Blog Posts by Ian Dunt

  • How did Maria Miller keep her job?

    Maria Miller has been forced to repay expenses and apologise to the Commons. Yet somehow she is still in her job.

    The perfunctory apology lasted just 31 seconds and was delivered with an unmistakeable air of resentment, despite other Tory front benchers gathering around her in solidarity.

    The papers this morning have their knives out. The Mail branded it an insult to parliament. The Telegraph suggested MPs had conspired to save her. The media response is given extra urgency by her leading role in the negotiations over press regulation.

    When the allegations about Miller were put to her special adviser, she responded by observing that her boss had been having high-level meetings with editors recently, and perhaps the journalist wanted to think carefully about his story. This barely-concealed threat raised eyebrows in Fleet Street and confirmed many journalists' suspicions about what regulation of the press would look like.

    Miller is not even considered particularly talented. Even

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  • Why has Grayling banned prisoners being sent books?

    By Frances Crook

    New rules introduced by the justice secretary ban anyone sending in books to prisoners. From now on, any man, woman or child in prison will not be able to receive a book from outside. This is part of an increasingly irrational punishment regime orchestrated by Chris Grayling that grabs headlines but restricts education or rehabilitation.

    The rules governing possessions of prisoners are arcane and not consistently applied by every prison. These new restrictions relate to a downgrading of the system of rewards and punishments, ostensibly designed to encourage prisoners to comply with prison rules.  Yet the ban on receiving books is a blanket decision, so no matter how compliant and well behaved you are, no prisoner will be allowed to receive books from the outside.

    Last November new rules were introduced so that families are no longer permitted to send in small items to prisoners. Children are not allowed to send a homemade birthday card. Prisoners with a particular

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  • Power grab: HMRC can now take money directly from your bank account

    Buried deep in the Budget document, there's a pretty significant HMRC power grab.

    If officials decide you owe them money, they now have the ability to take it directly out your bank account. No insolvency proceedings, asset freezes or debt collection agencies. Just the government taking out whatever it thinks it's owed.

    There are restrictions. The power can only be used once you've received a couple of letters and a phone call from enforcement. It only applies to people who owe over £1,000. HMRC must leave at least £5,000 in your account.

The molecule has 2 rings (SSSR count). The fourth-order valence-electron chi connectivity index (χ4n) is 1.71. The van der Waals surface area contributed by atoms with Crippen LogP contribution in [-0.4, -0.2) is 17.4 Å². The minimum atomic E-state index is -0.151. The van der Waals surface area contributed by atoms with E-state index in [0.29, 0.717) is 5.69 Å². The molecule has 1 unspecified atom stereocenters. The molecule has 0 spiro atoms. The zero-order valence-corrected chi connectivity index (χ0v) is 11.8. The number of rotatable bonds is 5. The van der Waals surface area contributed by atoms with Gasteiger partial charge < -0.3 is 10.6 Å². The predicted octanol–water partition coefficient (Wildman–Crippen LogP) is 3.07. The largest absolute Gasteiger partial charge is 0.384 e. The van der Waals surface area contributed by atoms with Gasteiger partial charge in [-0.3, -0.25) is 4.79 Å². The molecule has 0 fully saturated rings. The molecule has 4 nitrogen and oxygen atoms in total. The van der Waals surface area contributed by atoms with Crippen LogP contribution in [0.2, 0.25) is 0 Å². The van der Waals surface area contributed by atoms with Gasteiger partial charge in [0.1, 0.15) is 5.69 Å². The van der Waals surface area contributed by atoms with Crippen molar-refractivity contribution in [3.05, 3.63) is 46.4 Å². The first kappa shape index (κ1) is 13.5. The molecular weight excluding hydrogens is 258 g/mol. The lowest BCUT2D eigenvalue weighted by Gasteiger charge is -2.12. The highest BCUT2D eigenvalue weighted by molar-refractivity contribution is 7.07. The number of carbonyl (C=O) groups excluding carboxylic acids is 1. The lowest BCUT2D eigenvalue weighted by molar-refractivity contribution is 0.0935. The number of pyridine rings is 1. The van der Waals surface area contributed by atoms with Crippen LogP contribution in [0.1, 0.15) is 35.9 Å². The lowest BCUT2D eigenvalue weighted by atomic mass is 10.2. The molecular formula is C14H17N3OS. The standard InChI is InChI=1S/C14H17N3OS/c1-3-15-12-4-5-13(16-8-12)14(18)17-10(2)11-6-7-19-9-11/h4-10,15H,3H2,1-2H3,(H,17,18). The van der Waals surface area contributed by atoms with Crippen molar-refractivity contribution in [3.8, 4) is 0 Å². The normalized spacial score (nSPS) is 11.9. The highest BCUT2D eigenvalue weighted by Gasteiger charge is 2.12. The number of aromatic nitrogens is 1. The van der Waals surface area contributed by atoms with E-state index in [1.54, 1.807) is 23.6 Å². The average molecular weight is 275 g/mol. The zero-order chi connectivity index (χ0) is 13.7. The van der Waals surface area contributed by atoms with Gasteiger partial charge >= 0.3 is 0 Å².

Once they get the money they put it on hold for 14 days and you've got a chance to get in touch and set up a payment plan. If you don't, or you still refuse to pay up, they go ahead and keep it.

    All's fair in tax dodging, you might think – and indeed that will be the sentiment that George Osborne hopes will override concerns about the policy.

    But the plot thickens.

    A couple of points above the bank account section, there is another power HMRC has

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  • The socialism of humanity: A tribute to Tony Benn

    Many years ago, where Parliament Square turns into Millbank, I spotted Tony Benn. He was sat on a low wall, alone, smoking his pipe and basking in sunlight.

    I'm not usually reticent about approaching people nor nervous talking to them. But he was too big. His influence had been too great. At best, I would have garbled out a stream of gushing praise. At worst I would have been simply speechless. I chickened out.

    Benn was not lacking in people telling him how much he meant to them – moments after I failed to do so a couple of middle aged women, evidently braver than I, did precisely that. But I still regret that I didn't tell him how he taught me the best side of socialism and the appropriate manner in which to conduct politics.

    I first heard him in the back seat of my parent's car when I was in my early teens, on a radio documentary about Karl Marx. Benn said something about Marxism which I never forgot: That it was for those who could not understand why there should be people without

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  • The leak which offers a rare glimpse into secret EU-US free market talks

    Last week, German Green MEP Sven Giegold took a big risk. He leaked confidential Council of Ministers documents.

    Until now, European citizens weren't allowed access to details of how their rights are undermined by foreign corporations. EU-US negotiations on the Transatlantic Trade and Investment Partnership (TTIP), which are taking place in Brussels this week, would give corporations litigation rights over national parliaments, meaning any policy which loses them money will be severely punished in the arbitration tribunals.

    That means it will be financially ruinous to get private sector providers out of the NHS or education services. It means weaker US-style consumer protections imposed in Europe. And it means campaigners will be helpless to prevent fracking.

    The proposals are the largest trade deal in human history. They are a constitutional game-changer, giving foreign companies rights over national parliaments.

    Consequently, they are clouded in mystery. The only sound you can hear